The first film is a fairly straightforward historical drama, based loosely on the real life Anastasia-imposter Anna Anderson. The remake is a fantastic animated musical adventure designed to vie with Disney’s pantheon of princesses. If it is dubious that such a wildly divergent interpretation could be considered a remake, one need only look to the film credits where it claims a basis in the 1956 Arthur Laurents screenplay. Who am I to argue?
It is ten years since the fall of the House of Romanov, and rumors of Anastasia’s survival are on everybody’s lips. It is in this atmosphere that a group of men intend to present an imposter to the Dowager Empress, Anastasia’s grandmother, in hopes of attaining a significant financial reward. The men take in a young vagrant woman bearing a resemblance to the princess in hopes of passing her off as the real thing. The woman suffers amnesia, affording convenient pretense for the conmen as well as legitimate questions about her true identity.
The woman agrees to join in the men’s ruse if only to gain an identity for herself. In the course of her Pygmalion-esque training, she becomes more and more convincing as the princess Anastasia, causing even her handlers to wonder if she could really be the lost heiress. At the same time, she and her instructor begin to fall for one another. Still, their relationship remains distant and strained, both knowing that if their ruse pays off, they cannot be together.
Driving the original is the ambiguousness about identity of the young woman called Anna. Is she the Romanov princess, or isn’t she? For the most part, Ingrid Bergman convincingly vacillates between doubt, confusion, and certainty over her identity as Anastasia. To pull it off, she starts her performance from a place of extreme vulnerability with occasional flashes of regality and moves toward a mostly confident demeanor, albeit with a grand chink in the form of needing acceptance from the Empress.
Yul Brynner’s typically stoic performance as General Bounine makes for believable cynicism that Bergman can play against as she becomes more convinced of her identity as a Romanov. However, in all honesty, the same stoicism does not lend itself to portraying a budding romance between him and his pupil. Nor does it lend credence to his necessary change of mind about her identity. So, even though it is hinted at in various scenes, the romantic subplot feels like something of a surprise when one moment the two are sniping at one another and then next they are running off together.
There is no doubt that this is a high-quality film, with lavish sets and costumes galore in addition to the estimable talent. Bergman even won her second Academy Award for the role, though I don’t think she was as deserving here as she was on the other occasions. All the same, the moments of greatest anticipation never really pay off and the reason for the rather lengthy third act doesn’t become apparent until the final moments. I can’t help but think that a different actor in Brynner’s role could have clarified that.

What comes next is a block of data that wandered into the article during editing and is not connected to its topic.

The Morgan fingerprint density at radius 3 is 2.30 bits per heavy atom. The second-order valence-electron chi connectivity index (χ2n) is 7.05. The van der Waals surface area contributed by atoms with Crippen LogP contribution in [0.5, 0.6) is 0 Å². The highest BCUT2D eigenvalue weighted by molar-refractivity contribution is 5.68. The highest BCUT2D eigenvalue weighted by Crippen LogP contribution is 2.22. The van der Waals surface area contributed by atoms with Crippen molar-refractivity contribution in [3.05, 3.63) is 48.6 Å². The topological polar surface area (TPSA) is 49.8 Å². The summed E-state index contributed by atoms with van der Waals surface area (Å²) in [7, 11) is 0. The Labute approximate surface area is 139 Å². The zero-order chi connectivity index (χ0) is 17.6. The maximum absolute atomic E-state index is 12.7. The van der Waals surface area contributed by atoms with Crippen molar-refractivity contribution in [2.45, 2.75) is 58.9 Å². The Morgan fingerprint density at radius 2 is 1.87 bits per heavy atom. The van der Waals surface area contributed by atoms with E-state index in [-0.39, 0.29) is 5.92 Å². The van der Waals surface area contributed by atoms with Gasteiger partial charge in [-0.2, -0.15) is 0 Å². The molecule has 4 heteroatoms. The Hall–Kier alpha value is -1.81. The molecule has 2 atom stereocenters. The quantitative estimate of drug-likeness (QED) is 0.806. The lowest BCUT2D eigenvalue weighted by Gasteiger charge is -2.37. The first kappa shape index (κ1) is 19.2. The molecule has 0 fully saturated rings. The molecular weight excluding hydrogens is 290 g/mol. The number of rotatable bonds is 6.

In the remake, there are no doubts about the identity of Anastasia (voiced by Meg Ryan). Though she does not remember her past, the audience is clued in via prologue that she is, in fact, the real Anastasia. What’s more, she seems largely unfazed by her amnesia and from the outset displays an anachronistically feminist attitude typical of films from (but not limited to) the late 90s. In fact, this Anastasia doesn’t display a single moment of vulnerability in the entire film, robbing her of almost all of her emotional journey. That’s too high a price to pay to portray a “strong female character.”
Furthermore, since Anastasia doesn’t seem to care whether she is the real princess, the life is also sucked out of her interactions with Dimitri (John Cusack) and Vladimir (Kelsey Grammer)—a splitting of the Bounine character. Their training is just a game and has no impact on her psyche, which isn’t fragile anyway. Finally, what the original romantic subplot lacked in believability, this one lacks in subtlety. That Anastasia and Dimitri fall in love is just another forgone conclusion.
Having neutered all the points of interest inherit in the story, it actually seems necessary to inject the evil undead villain Rasputin (Christopher Lloyd) and his talking-bat sidekick, Bartok (Hank Azaria). Sadly, despite being added to increase kid-appeal, they just don’t make up for the aforementioned losses. Instead, they mainly serve as comic foils and an occasional excuse for some action. The bottom line is, this story was never suited to adaptation for children and the Rasputin character underlines the fact.
One tangential remark I feel compelled to make is that the 1956 live-action version, bereft of special effects and comic relief, is the faster-paced of the two films. Not only does it move at a better clip than the film that came 40 years later, it seems to move at a break-neck pace compared to most of its contemporaries. Still, I would only recommend the original if one is particularly interested in the Romanovs and the remake I would only suggest to animation buffs (like myself).
FYI: Andrew has asked me to contribute articles devoted to animated features, which I gladly intend to do. Strictly as an animated feature, there is much more to be said of 1997’s Anastasia, and I am inclined to revisit it as such. Stay tuned!